Five Ways to Organize Information

An article by Richard James Rogers (Author of The Quick Guide to Classroom Management)

I’m an avid reader and, at times, a ferocious information consumer.

Whilst I try my best to avoid the compulsion of checking my social media feeds every five minutes, I do find myself engrossed in a number of books at different points during a typical day. 

One of the old adages that I attempt to live by is the notorious ‘life is too short to learn from your mistakes, so make sure you learn from other peoples’. However, I know that I’m going to make mistakes just like anyone else, so I guess I’m going to have to learn from my own mistakes whether I like it or not, right?

Well, kind of. 


For quite a while now I’ve been writing about the idea that we can only learn from mistakes (ours or other peoples’) if we remember those mistakes. 

And that’s the problem isn’t it? – memory.

Organizing the information we receive from life can help to solve the problem of mistake memory, as well as help with our studies, build relationships with colleagues and clients and even help us to build up skills and new personality traits. 

As a high school Science Teacher I am constantly encouraging my students to organise their notes and resource-information effectively, so that they can revise successfully for tests and exams. However, these techniques can also be used to plan for, and solve, a plethora of day-to-day problems that we all face. 

#1: Bullet-points


Easy and simple: bullet-points list the important parts of a text or information piece in a somewhat-sequential order. Great for summarizing large processes. 

#2: Concept Maps


Concept maps are artistic and highly visual representations of concepts that link to a central theme.

Although concept maps have be used for centuries by people from all walks of life, they were first popularised by British psychologist Tony Buzan in the 1970s and given the name ‘Mind Maps™’. Buzan’s suggestions for creating the most effective Mind Maps™ are as follows:

  1. Start in the center with an image of the topic, using at least three colors (I’ve clearly missed that in the example above, oops!)
  2. Use images, symbols, codes, and dimensions throughout your mind map
  3. Select key words and print using upper or lower case letters
  4. Each word/image is best alone and sitting on its own line
  5. The lines should be connected, starting from the central image. The lines become thinner as they radiate out from the center.
  6. Make the lines the same length as the word/image they support
  7. Use multiple colors throughout the mind map, for visual stimulation and also for encoding or grouping
  8. Develop your own personal style of mind mapping
  9. Use emphasis and show associations in your mind map
  10. Keep the mind map clear by using radial hierarchy or outlines to embrace your branches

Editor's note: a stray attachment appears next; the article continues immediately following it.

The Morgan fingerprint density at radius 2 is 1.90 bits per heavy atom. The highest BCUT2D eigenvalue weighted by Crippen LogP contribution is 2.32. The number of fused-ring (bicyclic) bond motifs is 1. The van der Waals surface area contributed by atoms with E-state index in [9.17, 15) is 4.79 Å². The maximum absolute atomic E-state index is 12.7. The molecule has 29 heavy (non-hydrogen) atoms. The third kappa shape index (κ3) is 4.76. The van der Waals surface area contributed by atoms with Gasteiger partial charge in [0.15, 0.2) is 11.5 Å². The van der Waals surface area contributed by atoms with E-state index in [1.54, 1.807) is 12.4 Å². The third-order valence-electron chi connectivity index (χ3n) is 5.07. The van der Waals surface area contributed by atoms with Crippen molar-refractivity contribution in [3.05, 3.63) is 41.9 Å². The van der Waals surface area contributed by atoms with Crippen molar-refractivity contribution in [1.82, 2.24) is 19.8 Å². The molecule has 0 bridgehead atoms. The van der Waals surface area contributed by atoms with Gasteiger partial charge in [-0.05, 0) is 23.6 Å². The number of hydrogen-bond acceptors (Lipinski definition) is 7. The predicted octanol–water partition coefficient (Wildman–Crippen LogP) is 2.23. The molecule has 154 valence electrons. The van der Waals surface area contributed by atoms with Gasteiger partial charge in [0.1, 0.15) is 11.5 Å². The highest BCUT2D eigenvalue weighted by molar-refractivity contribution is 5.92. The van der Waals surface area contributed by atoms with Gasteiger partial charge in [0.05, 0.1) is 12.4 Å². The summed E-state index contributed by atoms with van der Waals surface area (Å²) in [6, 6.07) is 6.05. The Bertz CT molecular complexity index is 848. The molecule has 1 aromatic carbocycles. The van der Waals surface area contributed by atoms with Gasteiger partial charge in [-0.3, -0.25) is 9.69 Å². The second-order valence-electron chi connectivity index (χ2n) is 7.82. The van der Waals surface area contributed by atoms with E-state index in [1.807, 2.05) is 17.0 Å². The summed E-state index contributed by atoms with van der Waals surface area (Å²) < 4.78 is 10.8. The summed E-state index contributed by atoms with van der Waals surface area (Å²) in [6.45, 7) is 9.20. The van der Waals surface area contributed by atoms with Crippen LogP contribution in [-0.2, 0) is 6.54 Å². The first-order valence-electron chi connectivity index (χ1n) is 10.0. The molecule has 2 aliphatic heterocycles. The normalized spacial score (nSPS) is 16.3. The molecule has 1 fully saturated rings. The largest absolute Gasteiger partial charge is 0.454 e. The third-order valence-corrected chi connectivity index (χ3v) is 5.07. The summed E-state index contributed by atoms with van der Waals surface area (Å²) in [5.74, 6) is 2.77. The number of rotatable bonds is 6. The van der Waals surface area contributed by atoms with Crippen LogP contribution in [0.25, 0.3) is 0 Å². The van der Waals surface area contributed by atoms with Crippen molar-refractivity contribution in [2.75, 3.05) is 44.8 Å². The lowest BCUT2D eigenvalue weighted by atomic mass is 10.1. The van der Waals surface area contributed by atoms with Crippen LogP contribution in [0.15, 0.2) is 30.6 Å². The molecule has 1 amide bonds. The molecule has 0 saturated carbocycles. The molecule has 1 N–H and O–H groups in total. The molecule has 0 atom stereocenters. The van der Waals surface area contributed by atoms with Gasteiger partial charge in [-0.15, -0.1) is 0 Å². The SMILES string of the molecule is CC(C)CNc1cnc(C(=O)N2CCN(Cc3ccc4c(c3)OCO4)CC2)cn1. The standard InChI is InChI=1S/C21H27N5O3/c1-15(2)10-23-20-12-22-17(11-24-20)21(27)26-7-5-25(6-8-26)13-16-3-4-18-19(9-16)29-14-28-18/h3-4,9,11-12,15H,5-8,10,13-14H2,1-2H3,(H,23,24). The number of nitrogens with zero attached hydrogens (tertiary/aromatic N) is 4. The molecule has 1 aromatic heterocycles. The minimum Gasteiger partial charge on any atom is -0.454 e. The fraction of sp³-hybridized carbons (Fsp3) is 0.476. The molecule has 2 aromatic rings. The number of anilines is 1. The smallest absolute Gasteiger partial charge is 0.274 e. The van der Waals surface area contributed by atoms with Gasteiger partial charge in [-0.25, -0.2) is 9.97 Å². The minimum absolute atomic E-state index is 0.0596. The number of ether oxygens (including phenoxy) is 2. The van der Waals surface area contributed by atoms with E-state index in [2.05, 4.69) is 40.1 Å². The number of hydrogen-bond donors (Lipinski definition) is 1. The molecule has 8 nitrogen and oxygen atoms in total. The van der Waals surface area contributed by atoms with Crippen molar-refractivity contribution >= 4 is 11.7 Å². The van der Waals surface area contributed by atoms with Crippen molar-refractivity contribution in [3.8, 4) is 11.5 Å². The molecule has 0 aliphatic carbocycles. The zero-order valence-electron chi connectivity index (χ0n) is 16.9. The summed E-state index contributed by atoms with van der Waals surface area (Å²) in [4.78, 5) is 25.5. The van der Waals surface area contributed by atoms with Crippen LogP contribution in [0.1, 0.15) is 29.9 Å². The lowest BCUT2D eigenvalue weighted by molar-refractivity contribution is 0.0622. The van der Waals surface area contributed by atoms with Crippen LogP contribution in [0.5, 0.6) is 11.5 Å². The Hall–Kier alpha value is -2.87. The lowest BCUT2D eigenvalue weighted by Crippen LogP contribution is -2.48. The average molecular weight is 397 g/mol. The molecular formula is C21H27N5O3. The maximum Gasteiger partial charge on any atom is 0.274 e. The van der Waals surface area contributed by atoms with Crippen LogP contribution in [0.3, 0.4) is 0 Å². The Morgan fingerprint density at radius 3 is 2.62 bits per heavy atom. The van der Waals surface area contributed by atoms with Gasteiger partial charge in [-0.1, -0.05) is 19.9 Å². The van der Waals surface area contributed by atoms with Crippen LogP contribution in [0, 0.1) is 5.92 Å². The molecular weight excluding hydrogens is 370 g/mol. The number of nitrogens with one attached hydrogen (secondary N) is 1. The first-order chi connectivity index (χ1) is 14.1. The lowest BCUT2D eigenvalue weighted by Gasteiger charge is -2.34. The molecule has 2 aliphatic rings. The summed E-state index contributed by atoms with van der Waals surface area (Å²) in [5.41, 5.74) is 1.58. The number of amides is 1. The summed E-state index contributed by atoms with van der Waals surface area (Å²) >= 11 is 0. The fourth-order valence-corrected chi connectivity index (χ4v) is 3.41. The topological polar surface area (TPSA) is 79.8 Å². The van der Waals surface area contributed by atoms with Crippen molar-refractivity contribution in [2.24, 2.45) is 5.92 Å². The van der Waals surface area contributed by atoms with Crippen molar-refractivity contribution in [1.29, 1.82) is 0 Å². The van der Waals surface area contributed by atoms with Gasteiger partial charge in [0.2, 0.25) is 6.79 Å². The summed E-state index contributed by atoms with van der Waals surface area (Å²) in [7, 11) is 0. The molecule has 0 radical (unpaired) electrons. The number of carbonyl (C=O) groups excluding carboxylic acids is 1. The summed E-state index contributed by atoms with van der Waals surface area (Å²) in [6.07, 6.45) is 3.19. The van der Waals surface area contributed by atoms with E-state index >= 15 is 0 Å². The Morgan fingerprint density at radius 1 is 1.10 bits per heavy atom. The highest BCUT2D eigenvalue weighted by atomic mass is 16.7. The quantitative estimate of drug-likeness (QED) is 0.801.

For more information about Mind Maps™ you can visit this website.  

#3: Mnemonics


These are fun phrases that help you to remember sequences, hierarchies or concepts. Here are some random examples:

  • Naughty Elephant Squirts Water: North East South West (starting at 12 and working clockwise)
  • King Prefers Cheese On Fresh Green Salad: Kingdom, Phylum, Class, Order, Family, Genus, Species (classifiers in evolutionary biology)
  • My Very Energetic Maiden Aunt Just Swam Under North Pier: Mercury, Venus, Mars, Asteroid belt, Jupiter, Saturn, Uranus, Neptune, Pluto (Order of the planets in the solar system starting at the Sun – yes, I know, Pluto isn’t a planet anymore it’s a dwarf planet – change pier into ‘Dark Purple Pineapple’ and you’ll have ‘Dwarf Planet Pluto’, I guess.)

#4: Acronyms


These are a little different to mnemonics – you just use the letters for these (no need to invent a new word sequence).

Here are some examples:

  • MR FAB or “Mister Fab” (when spoken): Mammals, Reptiles, Fish, Amphibians and Birds (vertebrate groups in the animal kingdom)
  • MRS GREN: Movement, Respiration, Sensitivity, Growth, Reproduction, Excretion, Nutrition (the 7 functions of life)

Now this is where I reveal my weird side: you can actually use this technique to reinforce core beliefs and value systems.

In my case, my wristwatch is an ORIS Aquis:

Oris Richard James Rogers

Now, to me, ORIS means Order, Respect, Integrity, Strength: four life-principles that I try to live by. This means that every time I look at my watch, I am reminded of my core-values and that drives me forward to succeed a little more, every single day. 

Are there ways that you could use the acronyms in your life to drive you onwards and upwards?

#5: Infographics


Do you remember when teachers used to ask students to make posters? Well there’s a new kid on the block: the infographic.

An infographic is basically a detailed, organised poster and can include all of the organisational methods I’ve method, but all together on one page.

One of my favorite websites for making infographics is picktochart. You’ll have to sign up, but it’s free to use once you’re in.

Here’s an infographic I made over there:




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High School Science and Mathematics Teacher, Author and Blogger. Graduated from Bangor University with a BSc (Hons) degree in Molecular Biology and a PGCE in Secondary Science Education. Richard also holds the coveted Certificate in Mathematics from the Open University (UK). Richard is the award-winning author of The Quick Guide to Classroom Management: 45 Secrets That All High School Teachers Need to Know

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